Drive Safely, Use Belts Over the Thanksgiving Holiday

Ray LaHood, (L), is benefiting from decades of work by NHTSA on belt use. The agency has been less successful with distracted driving, now the single largest cause of vehicle fatalities and injuries. The tally would be far higher if belt use were lower.

The single most effective safety device ever invented for vehicles is the seat belt. Keep that in mind if you are driving over the extended weekend- choosing to forgo a TSA groping and belt removal, among other indignities.  And while there’s a huge, emotional debate about just how much safety the Transportation Safety Agency provides, there’s good news in the automobility realm.  

U.S. Transportation Secretary Ray LaHood late yesterday released new research that shows that states strengthening belt laws and increasing fines for unbuckled motorists see substantially increased seat belt use rates.

The National Highway Traffic Safety Administration (NHTSA) study confirms anecdotal evidence that states that upgrade from a secondary to primary seat belt law show belt use gains of 10 to 12 percentage points.  It also shows that states that increase the fine for a belt use violation from $25, the national median, to $60, show gains of 3 to 4 percentage points in belt use.

Those that raise the penalty to $100 show 6 to 7 percent point gains.   Because many states have passed tougher seat belts laws and stiffer fines, unbuckled motorists could face more severe penalties if caught.

Don’t Get Caught Sitting on Your Seat Belt

The research was based on surveys of seat belt use conducted by the states between 1997 and 2008.  “We want everyone to have a safe and happy holiday travel season,” said Secretary LaHood.  “For the sake of your loved ones and everyone else on the road, please remember to buckle up and put away your cell phone every time you get behind the wheel.”

Seat Belt History

Seat belts were first installed in passenger cars in the late 1950s. Their installation in all new vehicles was required in 1968. About the same time, several public awareness efforts were implemented in the United to encourage seat belt use.

Arguably the most widely known of the early U.S. efforts was the “Buckle Up for Safety” ad campaign sponsored by the National Safety Council in 1968. Unfortunately, this campaign had little effect on seat belt use. Surveys conducted by NHTSA in 19 cities across the United States found that belt use by drivers was only about 11% as late as 1979!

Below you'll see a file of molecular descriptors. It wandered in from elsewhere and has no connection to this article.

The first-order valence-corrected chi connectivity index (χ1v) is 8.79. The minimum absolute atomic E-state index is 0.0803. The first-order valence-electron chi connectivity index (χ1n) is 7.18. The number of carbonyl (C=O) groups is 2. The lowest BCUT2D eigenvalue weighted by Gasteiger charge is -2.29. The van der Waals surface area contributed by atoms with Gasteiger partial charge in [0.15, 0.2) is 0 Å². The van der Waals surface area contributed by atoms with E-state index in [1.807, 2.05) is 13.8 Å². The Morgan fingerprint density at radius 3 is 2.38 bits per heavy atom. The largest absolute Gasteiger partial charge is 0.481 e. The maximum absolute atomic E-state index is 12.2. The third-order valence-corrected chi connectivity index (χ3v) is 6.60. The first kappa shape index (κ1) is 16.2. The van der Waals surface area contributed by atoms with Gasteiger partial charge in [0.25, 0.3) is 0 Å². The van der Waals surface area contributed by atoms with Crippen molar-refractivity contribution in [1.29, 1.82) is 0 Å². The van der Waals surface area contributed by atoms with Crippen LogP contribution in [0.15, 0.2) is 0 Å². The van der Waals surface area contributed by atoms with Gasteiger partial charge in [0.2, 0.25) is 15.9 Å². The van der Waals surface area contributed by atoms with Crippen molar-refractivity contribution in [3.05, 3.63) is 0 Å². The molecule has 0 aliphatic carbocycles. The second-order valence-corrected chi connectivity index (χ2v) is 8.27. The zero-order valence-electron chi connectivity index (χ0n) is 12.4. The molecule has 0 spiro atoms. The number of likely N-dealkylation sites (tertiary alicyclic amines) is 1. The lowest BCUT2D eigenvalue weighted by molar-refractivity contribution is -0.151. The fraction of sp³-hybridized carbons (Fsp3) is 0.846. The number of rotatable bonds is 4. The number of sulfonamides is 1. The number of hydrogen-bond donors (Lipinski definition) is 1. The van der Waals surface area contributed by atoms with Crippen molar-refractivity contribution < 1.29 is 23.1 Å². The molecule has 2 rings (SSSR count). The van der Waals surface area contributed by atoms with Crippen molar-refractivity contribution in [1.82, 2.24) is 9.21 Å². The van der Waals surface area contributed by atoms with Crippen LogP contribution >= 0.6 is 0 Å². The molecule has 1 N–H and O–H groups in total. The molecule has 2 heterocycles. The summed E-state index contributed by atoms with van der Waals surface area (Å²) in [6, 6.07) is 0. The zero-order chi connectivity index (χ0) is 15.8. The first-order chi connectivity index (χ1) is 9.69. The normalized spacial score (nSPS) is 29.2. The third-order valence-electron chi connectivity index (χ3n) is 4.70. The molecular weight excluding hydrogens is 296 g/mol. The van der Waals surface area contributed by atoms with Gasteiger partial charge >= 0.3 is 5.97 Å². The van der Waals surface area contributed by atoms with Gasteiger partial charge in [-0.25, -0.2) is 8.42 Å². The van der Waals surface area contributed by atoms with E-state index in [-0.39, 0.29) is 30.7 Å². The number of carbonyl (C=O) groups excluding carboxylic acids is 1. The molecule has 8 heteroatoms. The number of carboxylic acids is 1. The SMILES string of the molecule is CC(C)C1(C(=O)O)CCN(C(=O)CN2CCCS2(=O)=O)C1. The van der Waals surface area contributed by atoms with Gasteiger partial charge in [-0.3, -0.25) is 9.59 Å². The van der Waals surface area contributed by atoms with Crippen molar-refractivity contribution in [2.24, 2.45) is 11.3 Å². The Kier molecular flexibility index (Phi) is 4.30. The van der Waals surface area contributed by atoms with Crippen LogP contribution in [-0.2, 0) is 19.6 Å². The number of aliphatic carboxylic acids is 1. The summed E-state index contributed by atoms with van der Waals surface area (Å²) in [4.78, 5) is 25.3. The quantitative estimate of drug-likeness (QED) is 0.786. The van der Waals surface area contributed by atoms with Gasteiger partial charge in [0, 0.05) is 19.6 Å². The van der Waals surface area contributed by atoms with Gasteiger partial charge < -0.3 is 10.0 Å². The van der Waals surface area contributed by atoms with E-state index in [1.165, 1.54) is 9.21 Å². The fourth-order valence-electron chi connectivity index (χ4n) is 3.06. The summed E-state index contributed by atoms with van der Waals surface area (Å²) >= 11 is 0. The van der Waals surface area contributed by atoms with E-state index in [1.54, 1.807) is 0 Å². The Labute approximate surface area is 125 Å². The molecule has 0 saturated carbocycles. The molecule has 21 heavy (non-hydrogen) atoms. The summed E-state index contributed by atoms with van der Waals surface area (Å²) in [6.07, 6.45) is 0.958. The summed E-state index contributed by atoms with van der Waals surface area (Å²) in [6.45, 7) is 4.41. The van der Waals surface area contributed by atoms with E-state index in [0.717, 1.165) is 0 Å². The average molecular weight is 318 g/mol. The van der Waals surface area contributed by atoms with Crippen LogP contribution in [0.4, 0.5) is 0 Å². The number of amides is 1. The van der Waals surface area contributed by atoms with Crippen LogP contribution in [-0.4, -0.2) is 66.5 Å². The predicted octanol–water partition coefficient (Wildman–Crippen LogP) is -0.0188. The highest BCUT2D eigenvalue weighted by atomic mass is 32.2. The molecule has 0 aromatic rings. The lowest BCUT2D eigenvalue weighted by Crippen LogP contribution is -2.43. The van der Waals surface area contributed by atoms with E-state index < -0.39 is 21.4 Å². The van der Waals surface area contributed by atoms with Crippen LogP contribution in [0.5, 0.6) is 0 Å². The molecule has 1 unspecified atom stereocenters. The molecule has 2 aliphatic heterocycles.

Attempts to enact seat belt use laws, including an incentive program for the States, were also unsuccessful in the 1970s, but a 1976 Highway Safety Needs Report said increasing seat belt use was the single most effective measure that could be implemented to reduce the deaths and injuries associated with motor vehicle crashes.

NHTSA conducted a series of workshops with the States starting in 1979 to increase seat belt use and cut alcohol-related deaths. NHTSA also worked with public- and private-sector organizations at the national, State, and local levels in efforts to encourage voluntary seat belt use around the same time. A 3-percentage-point increase in observed use – from 11% in 1979 to 14% in 1983 – was measured by NHTSA’s 19-city survey.

In spite of these efforts and legislative and enforcement efforts that followed, it has taken 30 years since the initial workshop series to reach the 2009 national use rate of about 84%.

Nearly all of that increase has occurred since 1984 and has been associated with legislatively required seat belt use and vigorous enforcement of the laws.  NHTSA says the greatest effects have been associated with a combination of mandatory

Seat belt use laws enacted in 49 States since 1984 and 22 primary law upgrades enacted since 1993, allowing law enforcement officers to issue a citation solely on the observation of a seat belt citation; as well as a series of national, State, and local high-visibility enforcement efforts, initiated primarily since 1990, and greatly expanded after 1996.

Initial Seat Belt Use Laws

The first seat belt law was enacted in 1984 in New York, followed by 8 additional States in 1985, 14 States (and 1 repeal) in 1986, 7 (and another repeal) in 1987, 2 in 1988, 4 (and 2 more repeals) in 1989, and 2 (and 1 reinstatement) in 1990. By the end of 1990, laws in 37 States were in effect: 9 allowed for primary enforcement where a stop could be made and a citation issued for not using a belt, and the remainder required secondary enforcement. Secondary laws require that some additional violation be observed before stopping the vehicle.

From 1983 through 1990, NHTSA’s 19-city observational survey measured more than a tripling of use, from 14% to almost 50%. Most of these increases occurred from 1984 through 1986 when the majority of laws were enacted and implemented.

After 1986, there continued to be increases, but they were smaller and diminishing, with an average of just three to four States enacting laws each year, along with three repeals. This slowdown in progress, with some slight reductions in law States where no enforcement was evident, became cause for concern in the late 1980s.

NHTSA says one of the factors associated with increases in seat belt use since 1990 has been the upgrading of seat belt use laws to allow for primary enforcement. This phase began in 1993, when the first change from secondary to primary enforcement started in California.

This upgrade was followed by 21 additional State upgrades through June 2009, resulting in a total of 30 States, the District of Columbia, and Puerto Rico having primary laws and 19 States with secondary laws.

About Kenneth Zino

Ken Zino is an auto industry veteran with global experience in print, broadcast and electronic media. He has auto testing, marketing, public relations and communications expertise garnered while working in Asia, Europe and the U.S.
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